High-profile real estate website Zillow and headphone vendor Skullcandy both priced initial public offerings at higher-than-expected prices.
Zillow priced its IPO at $20 a share. The Seattle company had originally hoped to price its 3.5 million shares at $12 to $16 a piece, but upped the price by $4 per share last week. It will make its debut on the Nasdaq on Wednesday morning under the symbol “Z.”
Skullcandy also priced at $20 a share. The Park City, Utah, company sold more IPO shares than it had originally anticipated in an offering of 9.4 million shares. The company had expected to sell just 8.5 million shares in a range of $17 to $19.
IPO experts had expected both companies to price well.
“Given where we are in the macro economic cycle, classic growth stories are resonating well with investors, particularly companies that are approaching new industries, and have a product that is in high demand,” said Paul Bard, research director at IPO research and management firm Renaissance Capital. And in his view, Zillow and Skullcandy fit the bill.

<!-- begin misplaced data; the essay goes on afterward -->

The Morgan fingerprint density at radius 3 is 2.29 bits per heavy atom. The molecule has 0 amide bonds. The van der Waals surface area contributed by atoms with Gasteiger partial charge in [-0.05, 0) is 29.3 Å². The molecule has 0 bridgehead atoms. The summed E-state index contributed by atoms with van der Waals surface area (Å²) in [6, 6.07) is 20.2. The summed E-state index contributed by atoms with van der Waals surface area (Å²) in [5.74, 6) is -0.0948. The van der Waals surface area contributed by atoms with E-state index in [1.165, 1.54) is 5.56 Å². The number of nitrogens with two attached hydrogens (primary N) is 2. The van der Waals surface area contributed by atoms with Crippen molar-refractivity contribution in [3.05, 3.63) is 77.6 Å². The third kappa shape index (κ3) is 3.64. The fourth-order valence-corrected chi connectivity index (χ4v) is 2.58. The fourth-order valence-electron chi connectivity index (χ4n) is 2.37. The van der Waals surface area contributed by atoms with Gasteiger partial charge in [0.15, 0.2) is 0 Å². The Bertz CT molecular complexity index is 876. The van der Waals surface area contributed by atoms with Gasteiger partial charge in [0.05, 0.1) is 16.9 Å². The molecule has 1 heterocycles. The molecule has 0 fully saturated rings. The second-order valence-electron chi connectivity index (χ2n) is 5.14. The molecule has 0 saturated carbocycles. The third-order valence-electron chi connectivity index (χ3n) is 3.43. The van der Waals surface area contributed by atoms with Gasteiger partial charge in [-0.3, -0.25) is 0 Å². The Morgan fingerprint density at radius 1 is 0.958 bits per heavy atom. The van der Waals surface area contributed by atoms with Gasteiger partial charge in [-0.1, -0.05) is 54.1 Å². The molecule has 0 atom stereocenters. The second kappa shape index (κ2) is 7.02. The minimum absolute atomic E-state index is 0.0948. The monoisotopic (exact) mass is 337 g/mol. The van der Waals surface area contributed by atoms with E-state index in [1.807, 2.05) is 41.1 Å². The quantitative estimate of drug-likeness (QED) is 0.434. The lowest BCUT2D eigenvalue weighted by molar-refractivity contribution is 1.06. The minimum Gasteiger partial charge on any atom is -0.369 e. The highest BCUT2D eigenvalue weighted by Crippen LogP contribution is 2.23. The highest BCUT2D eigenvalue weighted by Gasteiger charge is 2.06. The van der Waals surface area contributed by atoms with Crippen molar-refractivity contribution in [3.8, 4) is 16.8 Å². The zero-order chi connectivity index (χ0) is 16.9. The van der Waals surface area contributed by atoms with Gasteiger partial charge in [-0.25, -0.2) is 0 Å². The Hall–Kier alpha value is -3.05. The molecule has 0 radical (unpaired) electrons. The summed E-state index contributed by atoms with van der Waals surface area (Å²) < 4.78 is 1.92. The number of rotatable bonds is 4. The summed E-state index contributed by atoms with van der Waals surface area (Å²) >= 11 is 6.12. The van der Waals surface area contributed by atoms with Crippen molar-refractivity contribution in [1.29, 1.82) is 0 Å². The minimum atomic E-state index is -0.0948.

Founded in 2004, Zillow is probably best-known for its "Zestimate," a proprietary home-valuation model it uses to provide estimated property values.
Zillow’s database holds information on more than 100 million U.S. homes, including homes for sale, homes for rent and homes not currently on the market.
Its free website attracted an average 17.3 million monthly unique users for the three months ended March 2011, an increase of 86 percent over the year-ago period, according to Renaissance Capital.
The company generates its revenue from subscriptions from real estate and mortgage professionals, as well as from brand advertisers. Zillow booked $36 million in sales for the 12 months ended March 31, compared to $17.5 million in 2009.
Skullcandy was founded in 2003 and booked $175 million in sales for the 12 months ended March 31, 2011, according to Renaissance Capital. It will trade on Nasdaq under the symbol "SKUL."